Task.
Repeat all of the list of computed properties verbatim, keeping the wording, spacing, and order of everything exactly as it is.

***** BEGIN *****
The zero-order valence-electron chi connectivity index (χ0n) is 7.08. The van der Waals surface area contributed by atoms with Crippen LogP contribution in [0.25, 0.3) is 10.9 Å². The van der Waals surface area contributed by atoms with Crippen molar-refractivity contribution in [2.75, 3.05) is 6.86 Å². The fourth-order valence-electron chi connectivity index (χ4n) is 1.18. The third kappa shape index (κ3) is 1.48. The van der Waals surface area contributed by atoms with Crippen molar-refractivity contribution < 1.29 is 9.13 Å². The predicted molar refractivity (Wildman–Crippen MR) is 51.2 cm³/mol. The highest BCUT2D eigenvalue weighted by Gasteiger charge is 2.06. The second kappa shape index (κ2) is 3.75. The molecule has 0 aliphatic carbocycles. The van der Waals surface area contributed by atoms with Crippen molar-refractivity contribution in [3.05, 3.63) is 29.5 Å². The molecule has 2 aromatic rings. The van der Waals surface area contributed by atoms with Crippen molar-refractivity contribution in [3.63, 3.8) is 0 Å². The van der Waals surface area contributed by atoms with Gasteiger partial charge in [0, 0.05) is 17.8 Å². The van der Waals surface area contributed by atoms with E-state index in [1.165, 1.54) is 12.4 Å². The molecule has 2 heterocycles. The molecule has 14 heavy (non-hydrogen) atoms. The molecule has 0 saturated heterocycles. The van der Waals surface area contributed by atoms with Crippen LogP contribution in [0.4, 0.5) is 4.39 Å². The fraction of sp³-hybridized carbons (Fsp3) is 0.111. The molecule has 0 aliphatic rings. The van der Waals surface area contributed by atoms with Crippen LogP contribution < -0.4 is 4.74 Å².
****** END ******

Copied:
The zero-order valence-electron chi connectivity index (χ0n) is 7.08. The van der Waals surface area contributed by atoms with Crippen LogP contribution in [0.25, 0.3) is 10.9 Å². The van der Waals surface area contributed by atoms with Crippen molar-refractivity contribution in [2.75, 3.05) is 6.86 Å². The fourth-order valence-electron chi connectivity index (χ4n) is 1.18. The third kappa shape index (κ3) is 1.48. The van der Waals surface area contributed by atoms with Crippen molar-refractivity contribution < 1.29 is 9.13 Å². The predicted molar refractivity (Wildman–Crippen MR) is 51.2 cm³/mol. The highest BCUT2D eigenvalue weighted by Gasteiger charge is 2.06. The second kappa shape index (κ2) is 3.75. The molecule has 0 aliphatic carbocycles. The van der Waals surface area contributed by atoms with Crippen molar-refractivity contribution in [3.05, 3.63) is 29.5 Å². The molecule has 2 aromatic rings. The van der Waals surface area contributed by atoms with Crippen molar-refractivity contribution in [3.63, 3.8) is 0 Å². The van der Waals surface area contributed by atoms with Gasteiger partial charge in [0, 0.05) is 17.8 Å². The van der Waals surface area contributed by atoms with E-state index in [1.165, 1.54) is 12.4 Å². The molecule has 2 heterocycles. The molecule has 14 heavy (non-hydrogen) atoms. The molecule has 0 saturated heterocycles. The van der Waals surface area contributed by atoms with Crippen LogP contribution in [0.4, 0.5) is 4.39 Å². The fraction of sp³-hybridized carbons (Fsp3) is 0.111. The molecule has 0 aliphatic rings. The van der Waals surface area contributed by atoms with Crippen LogP contribution < -0.4 is 4.74 Å².